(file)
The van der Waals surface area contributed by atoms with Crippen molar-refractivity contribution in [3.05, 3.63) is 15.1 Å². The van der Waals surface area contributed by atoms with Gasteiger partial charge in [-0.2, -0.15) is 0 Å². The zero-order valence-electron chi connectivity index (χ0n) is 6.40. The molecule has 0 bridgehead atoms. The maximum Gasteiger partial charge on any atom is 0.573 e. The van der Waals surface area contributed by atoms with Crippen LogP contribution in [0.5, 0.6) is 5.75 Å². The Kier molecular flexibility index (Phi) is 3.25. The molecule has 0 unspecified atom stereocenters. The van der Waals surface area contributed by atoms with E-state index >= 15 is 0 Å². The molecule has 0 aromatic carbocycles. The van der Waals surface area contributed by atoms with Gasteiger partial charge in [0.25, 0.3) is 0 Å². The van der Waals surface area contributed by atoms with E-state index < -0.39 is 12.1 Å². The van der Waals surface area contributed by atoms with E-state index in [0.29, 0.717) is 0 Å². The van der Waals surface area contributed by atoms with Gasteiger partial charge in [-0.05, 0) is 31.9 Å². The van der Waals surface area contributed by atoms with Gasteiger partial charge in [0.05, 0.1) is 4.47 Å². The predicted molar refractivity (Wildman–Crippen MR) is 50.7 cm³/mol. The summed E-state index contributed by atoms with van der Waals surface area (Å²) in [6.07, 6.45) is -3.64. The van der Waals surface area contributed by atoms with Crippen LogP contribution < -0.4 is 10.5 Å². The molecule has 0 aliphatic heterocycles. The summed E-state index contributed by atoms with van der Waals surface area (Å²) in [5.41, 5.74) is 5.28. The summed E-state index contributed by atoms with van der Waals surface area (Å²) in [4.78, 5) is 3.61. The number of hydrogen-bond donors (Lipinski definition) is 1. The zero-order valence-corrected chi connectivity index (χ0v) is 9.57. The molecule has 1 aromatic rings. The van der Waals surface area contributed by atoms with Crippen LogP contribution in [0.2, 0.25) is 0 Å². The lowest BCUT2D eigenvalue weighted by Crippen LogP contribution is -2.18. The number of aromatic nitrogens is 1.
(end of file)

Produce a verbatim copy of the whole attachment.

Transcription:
The van der Waals surface area contributed by atoms with Crippen molar-refractivity contribution in [3.05, 3.63) is 15.1 Å². The van der Waals surface area contributed by atoms with Gasteiger partial charge in [-0.2, -0.15) is 0 Å². The zero-order valence-electron chi connectivity index (χ0n) is 6.40. The molecule has 0 bridgehead atoms. The maximum Gasteiger partial charge on any atom is 0.573 e. The van der Waals surface area contributed by atoms with Crippen LogP contribution in [0.5, 0.6) is 5.75 Å². The Kier molecular flexibility index (Phi) is 3.25. The molecule has 0 unspecified atom stereocenters. The van der Waals surface area contributed by atoms with E-state index >= 15 is 0 Å². The molecule has 0 aromatic carbocycles. The van der Waals surface area contributed by atoms with Gasteiger partial charge in [0.25, 0.3) is 0 Å². The van der Waals surface area contributed by atoms with E-state index < -0.39 is 12.1 Å². The van der Waals surface area contributed by atoms with E-state index in [0.29, 0.717) is 0 Å². The van der Waals surface area contributed by atoms with Gasteiger partial charge in [-0.05, 0) is 31.9 Å². The van der Waals surface area contributed by atoms with Gasteiger partial charge in [0.05, 0.1) is 4.47 Å². The predicted molar refractivity (Wildman–Crippen MR) is 50.7 cm³/mol. The summed E-state index contributed by atoms with van der Waals surface area (Å²) in [6.07, 6.45) is -3.64. The van der Waals surface area contributed by atoms with Crippen LogP contribution < -0.4 is 10.5 Å². The molecule has 0 aliphatic heterocycles. The summed E-state index contributed by atoms with van der Waals surface area (Å²) in [5.41, 5.74) is 5.28. The summed E-state index contributed by atoms with van der Waals surface area (Å²) in [4.78, 5) is 3.61. The number of hydrogen-bond donors (Lipinski definition) is 1. The zero-order valence-corrected chi connectivity index (χ0v) is 9.57. The molecule has 1 aromatic rings. The van der Waals surface area contributed by atoms with Crippen LogP contribution in [0.2, 0.25) is 0 Å². The lowest BCUT2D eigenvalue weighted by Crippen LogP contribution is -2.18. The number of aromatic nitrogens is 1.